When Ed Koch became the Mayor of New York in 1977, the city was a study in decadent chaos: it stood at the brink of bankruptcy and crime rates were soaring. There was an energy crisis; the metropolis crumbled under growing homelessness; subway trains were covered in graffiti; public monuments were regularly defaced; and everyone lived under the fear of being mugged on the street.
The public parks, like the city, were also in shambles when Gordon J. Davis stepped in as Park’s Commissioner: the fountains had run dry, pools were closed, and the parks were plagued by rampant crime. And yet, there was the exhilaration typical of people living in the rock bottom of their times — a strange sense of optimism emerged out of knowing things couldn’t get much worse.
This moment of complex duality was captured by eight New York Times photojournalists — Neal Boenzi, Joyce Dopkeen, D. Gorton, Eddie Hausner, Paul Hosefros, Bob Klein, Larry Morris, and Gary Settle — who were on strike, and hence out of work. They were commissioned by Davis to document the existing parks system in the summer of 1978, in all its honesty.
The 2,924 kodachrome and ektachrome photo slides that the photographers produced after travelling through all the five boroughs and photographing their parks, lay untouched in a box for 40 years before Jonathan Kuhn, Director of Art and Antiquities for NYC Parks, and his colleague, Rebekah Burgess, Director of Document Services, came to know of them. Through a painstaking process of scanning, identifying, and labelling the almost 3,000 slides, Kuhn shortlisted 65 and curated 1978: The NYC Parks/New York Times Photo Project exhibition in New York City’s Department of Parks & Recreation Arsenal Gallery.
The photographs capture unguarded moments and celebrate the beauty of serendipity in a city which didn’t have much to celebrate. The parks are alive with people in the summer of 1978; they are almost like a life-giving oasis where people soak up the sun after a swim, roast a whole pig, play the drums, dance and sing out loud. The people in the photos form a cross-section of the New York society: diverse and joyful, representative of a pre-gentrified, middle-class New York thriving in its social and geographic diversity. These are New Yorkers who took to the parks to find respite from the drudgery of the world outside. There are photos of the Fiesta Folklorica in Central Park that have crowds standing mesmerized around a gurgling Bethesda Fountain, (incidentally taken on the day the fount sprang to life after going dry for 5 years). The boardwalk on Coney Island lies splintered but that does nothing to hamper the gait of the three young women excited for a swim. A little boy plays with his cats and adults play double Dutch. People paint landscapes, or run with their dogs while a French dock worker plays his boules.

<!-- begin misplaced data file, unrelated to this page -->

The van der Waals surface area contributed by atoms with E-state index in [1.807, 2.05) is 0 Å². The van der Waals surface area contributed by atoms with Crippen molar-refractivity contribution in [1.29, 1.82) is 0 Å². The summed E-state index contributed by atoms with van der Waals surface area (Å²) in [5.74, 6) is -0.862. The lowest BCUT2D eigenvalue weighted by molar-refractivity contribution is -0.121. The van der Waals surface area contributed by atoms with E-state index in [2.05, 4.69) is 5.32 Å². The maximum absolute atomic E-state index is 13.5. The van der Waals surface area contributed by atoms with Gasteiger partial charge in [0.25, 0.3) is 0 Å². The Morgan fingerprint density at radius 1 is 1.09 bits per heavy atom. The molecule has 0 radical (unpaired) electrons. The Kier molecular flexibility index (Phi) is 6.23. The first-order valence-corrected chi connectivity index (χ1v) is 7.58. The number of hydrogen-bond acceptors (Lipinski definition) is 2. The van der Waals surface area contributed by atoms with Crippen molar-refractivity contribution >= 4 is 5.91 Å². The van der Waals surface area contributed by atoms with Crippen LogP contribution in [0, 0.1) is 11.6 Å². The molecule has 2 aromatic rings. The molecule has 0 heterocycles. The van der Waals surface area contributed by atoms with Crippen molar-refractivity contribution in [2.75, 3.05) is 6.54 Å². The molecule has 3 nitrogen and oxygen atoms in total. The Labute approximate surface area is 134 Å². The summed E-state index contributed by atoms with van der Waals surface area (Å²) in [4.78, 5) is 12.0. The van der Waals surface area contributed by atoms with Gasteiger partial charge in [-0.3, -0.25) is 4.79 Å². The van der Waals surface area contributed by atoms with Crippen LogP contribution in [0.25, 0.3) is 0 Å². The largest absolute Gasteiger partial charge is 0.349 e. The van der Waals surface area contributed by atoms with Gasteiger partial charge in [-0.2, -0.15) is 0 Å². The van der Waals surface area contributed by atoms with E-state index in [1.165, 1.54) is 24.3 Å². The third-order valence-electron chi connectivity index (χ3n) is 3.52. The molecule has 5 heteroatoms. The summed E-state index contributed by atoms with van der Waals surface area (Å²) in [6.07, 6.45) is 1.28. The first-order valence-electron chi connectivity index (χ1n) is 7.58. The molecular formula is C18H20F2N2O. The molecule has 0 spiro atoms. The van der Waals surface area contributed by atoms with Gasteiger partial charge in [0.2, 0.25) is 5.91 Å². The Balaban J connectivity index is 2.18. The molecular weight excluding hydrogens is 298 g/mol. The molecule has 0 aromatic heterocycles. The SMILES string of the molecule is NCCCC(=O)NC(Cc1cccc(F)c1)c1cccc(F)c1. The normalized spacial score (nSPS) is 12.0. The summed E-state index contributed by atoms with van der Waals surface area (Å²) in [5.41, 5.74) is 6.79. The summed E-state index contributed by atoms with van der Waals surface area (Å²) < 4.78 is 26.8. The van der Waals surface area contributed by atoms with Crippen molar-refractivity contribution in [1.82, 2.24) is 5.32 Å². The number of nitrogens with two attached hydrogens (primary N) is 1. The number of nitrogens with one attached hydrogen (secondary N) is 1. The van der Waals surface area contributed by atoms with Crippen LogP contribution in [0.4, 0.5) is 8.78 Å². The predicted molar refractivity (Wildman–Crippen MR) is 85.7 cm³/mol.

While being extremely diverse in what the photographs portray — a performer kissing his cockatoo in Washington Square Park, maintenance workers arriving at the Orchard Beach, a little girl licking her arm in Battery Park, a golfer wheeling his cart in a misty Forest Park, Queens — they are all connected in that they create a sub-narrative to New York in the late’70s. They impart an uncommon joie de vivre in a story that is commonly defined in terms of disintegration and sadness. They highlight the importance of public parks in their role as universal common denominators that serve every person who comes visiting — with a fishing rod, with a ball, a broken picnic table, or nothing at all.
1978: The NYC Parks/New York Times Photo Project exhibition runs in the Arsenal Gallery (64th Street and Fifth Avenue inside Central Park, Upper East Side, Manhattan) through June 14. The gallery will be open for special visitor hours on Saturday, June 9, 10 am–4 pm.
Who says tragedy has to be tragic? Co-presented with National Black Theatre, this fresh, Pulitzer-winning take on a classic centers Black joy and liberation.
Murch’s painted dust can be so tangible you feel compelled to wipe off the picture.
“As we grieve her loss, we call for full accountability for the perpetrators of this crime and everyone involved in authorizing it,” they wrote in an open letter.
For the triennial’s eighth edition, work by more than 70 artists is featured in 12 exhibitions and a polyphonic program, installed at various locations throughout the German city.
The planned center will be named after Fred Rouse, a Black man who was lynched in the city of Fort Worth in 1921.
The researchers found that when eyes meet, certain areas of the brain start experiencing “neural firing.”
This exhibition explores the work and short-but-impactful life of the groundbreaking ceramic artist. Now on view at the New Orleans Museum of Art.
From 1968 to 1973, the Nihon Documentarist Union did radical documentary work in Japan. They made two films in Okinawa before, during, and after its reversion.
Every corner and crevice of Columbia University’s MFA Thesis show feels lived in, reflecting not just artists’ experience quarantining with their work, but also that of re-entering society.
Sprawling across the Joshua Tree region, nine site-specific works consider the ways in which people have relocated to the desert, destroying what came before them, and cultivating new life.